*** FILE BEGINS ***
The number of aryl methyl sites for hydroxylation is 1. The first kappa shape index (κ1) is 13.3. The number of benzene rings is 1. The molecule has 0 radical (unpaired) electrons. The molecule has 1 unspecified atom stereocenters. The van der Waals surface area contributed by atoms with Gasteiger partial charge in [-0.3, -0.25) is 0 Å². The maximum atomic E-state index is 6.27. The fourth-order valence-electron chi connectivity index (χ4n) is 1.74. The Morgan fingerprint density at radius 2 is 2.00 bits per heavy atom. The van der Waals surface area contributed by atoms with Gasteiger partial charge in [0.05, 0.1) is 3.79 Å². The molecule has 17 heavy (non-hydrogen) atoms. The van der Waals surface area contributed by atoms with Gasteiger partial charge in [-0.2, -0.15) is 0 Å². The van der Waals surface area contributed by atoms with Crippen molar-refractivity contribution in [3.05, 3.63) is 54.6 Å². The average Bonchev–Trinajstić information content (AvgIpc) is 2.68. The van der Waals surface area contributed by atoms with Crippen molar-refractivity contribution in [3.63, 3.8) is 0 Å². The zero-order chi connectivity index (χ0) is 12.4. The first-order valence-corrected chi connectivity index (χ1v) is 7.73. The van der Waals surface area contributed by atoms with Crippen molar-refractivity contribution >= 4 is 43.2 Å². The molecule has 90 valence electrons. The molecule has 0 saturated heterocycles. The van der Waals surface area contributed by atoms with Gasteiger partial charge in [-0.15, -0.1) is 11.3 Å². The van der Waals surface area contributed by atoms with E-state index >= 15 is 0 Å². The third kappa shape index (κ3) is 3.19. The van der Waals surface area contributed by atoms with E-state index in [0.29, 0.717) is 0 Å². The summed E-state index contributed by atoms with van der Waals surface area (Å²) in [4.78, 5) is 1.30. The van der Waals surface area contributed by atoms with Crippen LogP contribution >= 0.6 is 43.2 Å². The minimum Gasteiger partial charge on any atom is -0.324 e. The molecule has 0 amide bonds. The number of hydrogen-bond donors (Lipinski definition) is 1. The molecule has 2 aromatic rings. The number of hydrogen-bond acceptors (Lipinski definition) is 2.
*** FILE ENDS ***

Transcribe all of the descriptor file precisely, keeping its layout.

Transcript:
The number of aryl methyl sites for hydroxylation is 1. The first kappa shape index (κ1) is 13.3. The number of benzene rings is 1. The molecule has 0 radical (unpaired) electrons. The molecule has 1 unspecified atom stereocenters. The van der Waals surface area contributed by atoms with Gasteiger partial charge in [-0.3, -0.25) is 0 Å². The maximum atomic E-state index is 6.27. The fourth-order valence-electron chi connectivity index (χ4n) is 1.74. The Morgan fingerprint density at radius 2 is 2.00 bits per heavy atom. The van der Waals surface area contributed by atoms with Gasteiger partial charge in [0.05, 0.1) is 3.79 Å². The molecule has 17 heavy (non-hydrogen) atoms. The van der Waals surface area contributed by atoms with Gasteiger partial charge in [-0.2, -0.15) is 0 Å². The van der Waals surface area contributed by atoms with Crippen molar-refractivity contribution in [3.05, 3.63) is 54.6 Å². The average Bonchev–Trinajstić information content (AvgIpc) is 2.68. The van der Waals surface area contributed by atoms with Crippen molar-refractivity contribution in [3.63, 3.8) is 0 Å². The zero-order chi connectivity index (χ0) is 12.4. The first-order valence-corrected chi connectivity index (χ1v) is 7.73. The van der Waals surface area contributed by atoms with Crippen molar-refractivity contribution >= 4 is 43.2 Å². The molecule has 90 valence electrons. The molecule has 0 saturated heterocycles. The van der Waals surface area contributed by atoms with Gasteiger partial charge in [-0.15, -0.1) is 11.3 Å². The van der Waals surface area contributed by atoms with E-state index >= 15 is 0 Å². The third kappa shape index (κ3) is 3.19. The van der Waals surface area contributed by atoms with E-state index in [0.29, 0.717) is 0 Å². The summed E-state index contributed by atoms with van der Waals surface area (Å²) in [4.78, 5) is 1.30. The van der Waals surface area contributed by atoms with Crippen LogP contribution >= 0.6 is 43.2 Å². The minimum Gasteiger partial charge on any atom is -0.324 e. The molecule has 0 amide bonds. The number of hydrogen-bond donors (Lipinski definition) is 1. The molecule has 2 aromatic rings. The number of hydrogen-bond acceptors (Lipinski definition) is 2.